FIRST, Sebewaing’s depot is still very much in use, even though it might not look like it is from its exterior. Two trains each day depart from both Saginaw and Bad Axe, one in the morning and one at night, each heading for the other destination. Since Sebewaing is about the mid-point of that trip, each train stops here and wait for the arrival of the second train.

    Then, the Saginaw train crew gets off its Bad Axe-bound train and takes over the Bad Axe train headed to Saginaw, for instance. The other crew does the same… and everyone heads back to their starting point, and their own home base. The engines and cars get to their destination, but it’s through a crew change midway along the line! I think it’s a very clever answer to moving staff around.

    SECOND, another reason Sebewaing’s depot is an important one is because… ready for this… it supposedly has the only working train crew toilet between Saginaw and Bad Axe! That’s a good enough reason for many people!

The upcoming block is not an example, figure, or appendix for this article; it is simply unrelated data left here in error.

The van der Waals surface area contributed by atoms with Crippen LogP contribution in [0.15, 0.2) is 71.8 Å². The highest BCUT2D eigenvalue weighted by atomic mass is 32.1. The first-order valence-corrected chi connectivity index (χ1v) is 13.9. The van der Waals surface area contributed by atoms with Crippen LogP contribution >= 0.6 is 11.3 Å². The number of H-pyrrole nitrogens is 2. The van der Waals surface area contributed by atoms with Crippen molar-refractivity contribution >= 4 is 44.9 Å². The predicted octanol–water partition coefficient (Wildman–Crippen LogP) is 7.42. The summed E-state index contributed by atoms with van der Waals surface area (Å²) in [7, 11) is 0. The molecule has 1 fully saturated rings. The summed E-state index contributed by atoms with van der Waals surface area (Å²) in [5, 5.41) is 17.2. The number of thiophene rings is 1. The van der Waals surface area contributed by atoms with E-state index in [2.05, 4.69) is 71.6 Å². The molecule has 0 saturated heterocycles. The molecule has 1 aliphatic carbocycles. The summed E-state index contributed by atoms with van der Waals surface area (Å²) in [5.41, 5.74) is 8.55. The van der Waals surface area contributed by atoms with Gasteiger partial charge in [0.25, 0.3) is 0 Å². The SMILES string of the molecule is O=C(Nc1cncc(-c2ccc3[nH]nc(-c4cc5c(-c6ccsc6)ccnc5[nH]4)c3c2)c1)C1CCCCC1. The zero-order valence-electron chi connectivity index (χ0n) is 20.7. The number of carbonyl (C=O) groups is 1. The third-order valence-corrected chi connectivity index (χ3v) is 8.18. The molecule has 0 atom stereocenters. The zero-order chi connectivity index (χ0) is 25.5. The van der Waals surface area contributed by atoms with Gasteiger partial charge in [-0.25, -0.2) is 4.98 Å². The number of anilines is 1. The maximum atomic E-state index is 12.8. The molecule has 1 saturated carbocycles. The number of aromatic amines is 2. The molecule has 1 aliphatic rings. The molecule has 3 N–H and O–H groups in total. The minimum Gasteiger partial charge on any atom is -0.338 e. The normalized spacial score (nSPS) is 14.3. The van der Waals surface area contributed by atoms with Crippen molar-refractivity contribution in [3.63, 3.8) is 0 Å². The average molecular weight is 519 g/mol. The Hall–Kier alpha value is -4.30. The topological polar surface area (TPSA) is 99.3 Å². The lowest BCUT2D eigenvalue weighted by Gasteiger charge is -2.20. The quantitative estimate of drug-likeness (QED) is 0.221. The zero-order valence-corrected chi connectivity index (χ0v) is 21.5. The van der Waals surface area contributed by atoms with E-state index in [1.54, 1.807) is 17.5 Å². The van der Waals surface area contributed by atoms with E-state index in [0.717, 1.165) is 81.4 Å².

I remember going to the Depot in the mid-1950s (I was a little printer’s devil) when my family-owned Sebewaing Blade newspaper would get a delivery. Sometimes it was big boxes of paper or other times, a part for a printing press. The railroad freight business was steady then, and we had never heard of UPS or FedEx, although at least UPS did exist. At that time, much of the freight into Sebewaing came via the railroad through REA, the Railroad Express Agency, which operated until 1975… about when we first started hearing about UPS.

    Keep up the good work, Mike — we always enjoy your stuff!

    Reply
    • Thanks Walt…this post was purely a whim. Thanks for the background. It explains a lot. So basically it’s a loo.

      Reply